Just for fun, create a Labyrinth on the Beach and invite others to join you. Encourage participants to make a pledge to do their part to make a difference.

Guidebooks to the Sandy Shore & Other Habitats

The Beachcomber’s Guide to Marine Life in the Pacific Northwest by Thomas M. Niesen is one of my favorite marine ecology guides.  Each page is features incredible hand illustrations (by artist David Wood) that really capture the organism with a detailed simplicity.  Additionally, black and white images (though some are a little dark) and 16 pages of color photographs in the center of the book provide  excellent coverage.

Though this is not a pocket guide, Dr. Niesen writes in very clear language to help you identify what you are looking at, learn about its life habits, as well as its habitat. Organized with an emphasis on habitats and arrangement by type of organism within each habitat (sandy beach, estuaries, rocky intertidal, open ocean, etc.) is extremely helpful. Niesen also goes into great detail about the different tidal zones and the particular creatures you will find in each zone.

simple graphic image of green grass on white background with text Nature Book ClubWelcome to the Nature Book Club Monthly Link Up. Devoted to connecting children to nature, the monthly link up will begin on the 20th day of each month. We welcome your nature book and activity related links. Read on for more details.

See all the great posts from The Nature Book Club’s co-hosts in July

The Nature Book Club is brought to you by these nature loving bloggers which are your co-hosts. Are you following them? If you don’t want to miss anything, be sure to follow each one.

Seashore Observations Printable Activity from Barbara at Handbook of Nature Study

Seashells by the Seashore | Notebooking Pages from Jenny at Faith & Good Works

Beach Scavenger Hunt from Emily at Table Life Blog

10 Nature Discoveries on the Sandy Shore from Eva at Eva Varga

Turtle in the Sea Online Book Club from Dachelle at Hide the Chocolate

Party Rules

Choose an engaging nature book, do a craft or activity, and add your post to our monthly link up.
The link up party goes live at 9:00 a.m. EST on the 20th of each month and stays open until 11:59 p.m. EST on the last day of the month. Hurry to add your links!
You can link up to 3 posts. Please do not link up advertising posts, advertise other link up parties, your store, or non-related blog posts. They will be removed.
By linking up with us, you agree for us to share your images and give you credit of course if we feature your posts.That’s it.

Let’s party!


Oregon Nature Quiz #4: Wildflowers Edition

What could be more beguiling — or more intrinsically American — than trails lined with wildflowers … trillium, foxgloves stretching to touch the sun, and tiger lily carpeting the woodland floor in early spring? The season for wildflowers is gloriously long in Oregon, typically starting in late March at lower elevations, lasting through to late July and into August in the higher reaches of the Cascade Mountains.

Oregon Nature Quiz #4: Wildflowers Edition

Our Venturing Crew recently completed our first 3-day backpacking outing on the North Umpqua Trail. Along the hike, we observed a variety of native wildflowers – some we were familiar with and others had us stumped until we returned home and were able to pull out our wildflower identification books.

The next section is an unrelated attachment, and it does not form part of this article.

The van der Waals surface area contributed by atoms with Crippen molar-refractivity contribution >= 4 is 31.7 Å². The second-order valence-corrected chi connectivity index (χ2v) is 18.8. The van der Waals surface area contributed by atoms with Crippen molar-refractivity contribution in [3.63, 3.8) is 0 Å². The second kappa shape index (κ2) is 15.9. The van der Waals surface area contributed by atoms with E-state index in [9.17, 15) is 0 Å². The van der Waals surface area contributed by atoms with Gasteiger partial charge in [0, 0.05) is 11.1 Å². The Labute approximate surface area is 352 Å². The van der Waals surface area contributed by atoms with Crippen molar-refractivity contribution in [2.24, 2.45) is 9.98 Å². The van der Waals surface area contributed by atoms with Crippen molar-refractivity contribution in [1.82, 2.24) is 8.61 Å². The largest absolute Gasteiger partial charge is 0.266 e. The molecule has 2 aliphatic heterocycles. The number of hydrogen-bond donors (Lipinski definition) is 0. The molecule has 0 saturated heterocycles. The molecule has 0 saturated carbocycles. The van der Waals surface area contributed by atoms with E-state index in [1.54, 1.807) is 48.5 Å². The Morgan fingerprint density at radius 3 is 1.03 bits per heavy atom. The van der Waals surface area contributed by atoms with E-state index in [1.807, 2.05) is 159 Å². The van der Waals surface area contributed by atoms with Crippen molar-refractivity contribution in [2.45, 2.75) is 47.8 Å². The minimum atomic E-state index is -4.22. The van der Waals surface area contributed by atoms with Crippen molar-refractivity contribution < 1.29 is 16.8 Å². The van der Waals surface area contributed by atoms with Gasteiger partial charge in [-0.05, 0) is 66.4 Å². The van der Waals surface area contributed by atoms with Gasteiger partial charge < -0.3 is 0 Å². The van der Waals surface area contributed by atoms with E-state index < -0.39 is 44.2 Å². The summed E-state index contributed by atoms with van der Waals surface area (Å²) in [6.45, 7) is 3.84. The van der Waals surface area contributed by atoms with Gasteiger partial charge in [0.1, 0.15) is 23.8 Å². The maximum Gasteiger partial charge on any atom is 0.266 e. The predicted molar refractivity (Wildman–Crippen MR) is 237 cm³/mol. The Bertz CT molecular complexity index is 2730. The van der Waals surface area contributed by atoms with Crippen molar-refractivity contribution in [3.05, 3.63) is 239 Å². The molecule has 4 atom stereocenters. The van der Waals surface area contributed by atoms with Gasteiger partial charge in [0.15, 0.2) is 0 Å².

Pictured below are five Oregon wildflowers that we observed. Can you identify each?

wild purple orchid

wetland flower with large single yellow petal and large green leaves

Hiking in spring and early summer is a treasure hunt of color as wildflowers bloom in the meadows and mountains of Oregon. Look for blossoms on these trails and others around the state.

flower with three green leaves and three white petals

blue flowers with five petals and stamens in distinct ring at centerpink flowers with five clustered petals one with dark pink streaks

Answers:

1. Deer Orchid (Calypso bulbosa) Also known as Calypso Fairyslipper or Hider-of-the-North

One of the most elusive flowers we observed was the Deer Orchid. This beautiful little native orchid is my favorite. Though the orchid is widespread in the western temperate forests of Oregon, it is rather illusive and often hard to find.

It is highly susceptible to even slight disturbances in its environment. Trampling and picking are the primary reasons for its rapid decline in some locations. Picking the flower inevitably kills the plant, because the delicate roots break at even the lightest pull on the stem.

The International Union for the Conservation of Nature and Natural Resources has listed it as a species vulnerable to extinction on a global scale. Transplanting or cultivating the plant is rarely successful because of its need for specific soil fungi that are not usually present on transplant sites or in controlled environments.

2. Skunk Cabbage (Lysichiton americanus) – Sometimes referred to as Swamp Lantern

This distinctive plant is found in swamps and wetlands, along streams and in other wet areas of the Pacific Northwest, where it is one of the few native species in the arum family. It emits a “skunky” odor that when it blooms.

Surprisingly, the stench is quite beneficial to the plant’s survival. It discourages animals from nipping at its leaves and disturbing the soft, muddy wetland habitat it prefers. The smell (most often described as rotting flesh) also attracts bees and flies that act as its pollinators by moving pollen from males to the waiting stigmata of females.

3. Trillium (Trillium albidum) – Also called Giant Wake Robin or White Toad Shade

The three leaves and three-petal flowers of Trillium are so distinctive, even children can tell them from other plants. This is a blessing as well as a curse because it seems few can refrain from picking the flowers which retards their bloom because it prevents the corm (storage area within the stem) from receiving the nutrients they require for next year’s bloom.

Trillium flowers are stalkless, being borne directly on the ruff of leaves that extend under them. There is no pedicel between the base of the leaves and the base of the flower and it is hence a sessile species.